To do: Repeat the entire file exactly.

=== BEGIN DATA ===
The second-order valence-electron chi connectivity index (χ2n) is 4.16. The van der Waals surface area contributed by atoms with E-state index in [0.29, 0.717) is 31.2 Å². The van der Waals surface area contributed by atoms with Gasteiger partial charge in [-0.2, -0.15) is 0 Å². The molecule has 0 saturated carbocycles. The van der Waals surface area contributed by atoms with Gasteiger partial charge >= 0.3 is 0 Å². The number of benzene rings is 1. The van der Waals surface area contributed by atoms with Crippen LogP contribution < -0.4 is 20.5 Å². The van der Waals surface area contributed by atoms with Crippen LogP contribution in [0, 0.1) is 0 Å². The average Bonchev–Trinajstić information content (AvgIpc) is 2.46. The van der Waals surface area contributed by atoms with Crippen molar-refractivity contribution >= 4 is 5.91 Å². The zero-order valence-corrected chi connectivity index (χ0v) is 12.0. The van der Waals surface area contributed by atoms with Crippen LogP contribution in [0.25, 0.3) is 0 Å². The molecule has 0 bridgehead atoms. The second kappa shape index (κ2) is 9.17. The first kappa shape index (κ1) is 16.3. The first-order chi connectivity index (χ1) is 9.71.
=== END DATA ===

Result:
The second-order valence-electron chi connectivity index (χ2n) is 4.16. The van der Waals surface area contributed by atoms with E-state index in [0.29, 0.717) is 31.2 Å². The van der Waals surface area contributed by atoms with Gasteiger partial charge in [-0.2, -0.15) is 0 Å². The molecule has 0 saturated carbocycles. The van der Waals surface area contributed by atoms with Gasteiger partial charge >= 0.3 is 0 Å². The number of benzene rings is 1. The van der Waals surface area contributed by atoms with Crippen LogP contribution < -0.4 is 20.5 Å². The van der Waals surface area contributed by atoms with Crippen LogP contribution in [0, 0.1) is 0 Å². The average Bonchev–Trinajstić information content (AvgIpc) is 2.46. The van der Waals surface area contributed by atoms with Crippen molar-refractivity contribution >= 4 is 5.91 Å². The zero-order valence-corrected chi connectivity index (χ0v) is 12.0. The van der Waals surface area contributed by atoms with Crippen LogP contribution in [0.25, 0.3) is 0 Å². The molecule has 0 bridgehead atoms. The second kappa shape index (κ2) is 9.17. The first kappa shape index (κ1) is 16.3. The first-order chi connectivity index (χ1) is 9.71.